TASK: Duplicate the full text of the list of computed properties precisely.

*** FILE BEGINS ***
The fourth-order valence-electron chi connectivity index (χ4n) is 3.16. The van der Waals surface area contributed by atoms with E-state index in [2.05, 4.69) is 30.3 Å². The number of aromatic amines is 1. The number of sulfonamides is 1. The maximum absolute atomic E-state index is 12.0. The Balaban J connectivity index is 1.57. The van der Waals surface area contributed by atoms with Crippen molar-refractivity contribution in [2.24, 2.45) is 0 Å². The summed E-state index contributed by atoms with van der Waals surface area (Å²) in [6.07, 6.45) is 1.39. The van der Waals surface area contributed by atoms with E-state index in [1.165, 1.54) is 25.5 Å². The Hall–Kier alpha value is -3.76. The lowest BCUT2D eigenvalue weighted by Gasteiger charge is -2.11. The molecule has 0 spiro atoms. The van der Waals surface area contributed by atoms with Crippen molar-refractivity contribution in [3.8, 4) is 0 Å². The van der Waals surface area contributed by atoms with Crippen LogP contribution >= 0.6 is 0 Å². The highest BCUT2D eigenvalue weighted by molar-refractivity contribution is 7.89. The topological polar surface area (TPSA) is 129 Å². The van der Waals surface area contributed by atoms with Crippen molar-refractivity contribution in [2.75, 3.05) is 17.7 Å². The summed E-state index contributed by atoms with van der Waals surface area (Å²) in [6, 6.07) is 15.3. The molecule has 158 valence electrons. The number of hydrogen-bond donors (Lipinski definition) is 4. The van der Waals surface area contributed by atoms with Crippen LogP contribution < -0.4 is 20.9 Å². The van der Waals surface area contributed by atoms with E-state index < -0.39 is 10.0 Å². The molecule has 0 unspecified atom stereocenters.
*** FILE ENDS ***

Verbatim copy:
The fourth-order valence-electron chi connectivity index (χ4n) is 3.16. The van der Waals surface area contributed by atoms with E-state index in [2.05, 4.69) is 30.3 Å². The number of aromatic amines is 1. The number of sulfonamides is 1. The maximum absolute atomic E-state index is 12.0. The Balaban J connectivity index is 1.57. The van der Waals surface area contributed by atoms with Crippen molar-refractivity contribution in [2.24, 2.45) is 0 Å². The summed E-state index contributed by atoms with van der Waals surface area (Å²) in [6.07, 6.45) is 1.39. The van der Waals surface area contributed by atoms with E-state index in [1.165, 1.54) is 25.5 Å². The Hall–Kier alpha value is -3.76. The lowest BCUT2D eigenvalue weighted by Gasteiger charge is -2.11. The molecule has 0 spiro atoms. The van der Waals surface area contributed by atoms with Crippen molar-refractivity contribution in [3.8, 4) is 0 Å². The van der Waals surface area contributed by atoms with Crippen LogP contribution >= 0.6 is 0 Å². The highest BCUT2D eigenvalue weighted by molar-refractivity contribution is 7.89. The topological polar surface area (TPSA) is 129 Å². The van der Waals surface area contributed by atoms with Crippen molar-refractivity contribution in [2.75, 3.05) is 17.7 Å². The summed E-state index contributed by atoms with van der Waals surface area (Å²) in [6, 6.07) is 15.3. The molecule has 158 valence electrons. The number of hydrogen-bond donors (Lipinski definition) is 4. The van der Waals surface area contributed by atoms with Crippen LogP contribution < -0.4 is 20.9 Å². The van der Waals surface area contributed by atoms with E-state index < -0.39 is 10.0 Å². The molecule has 0 unspecified atom stereocenters.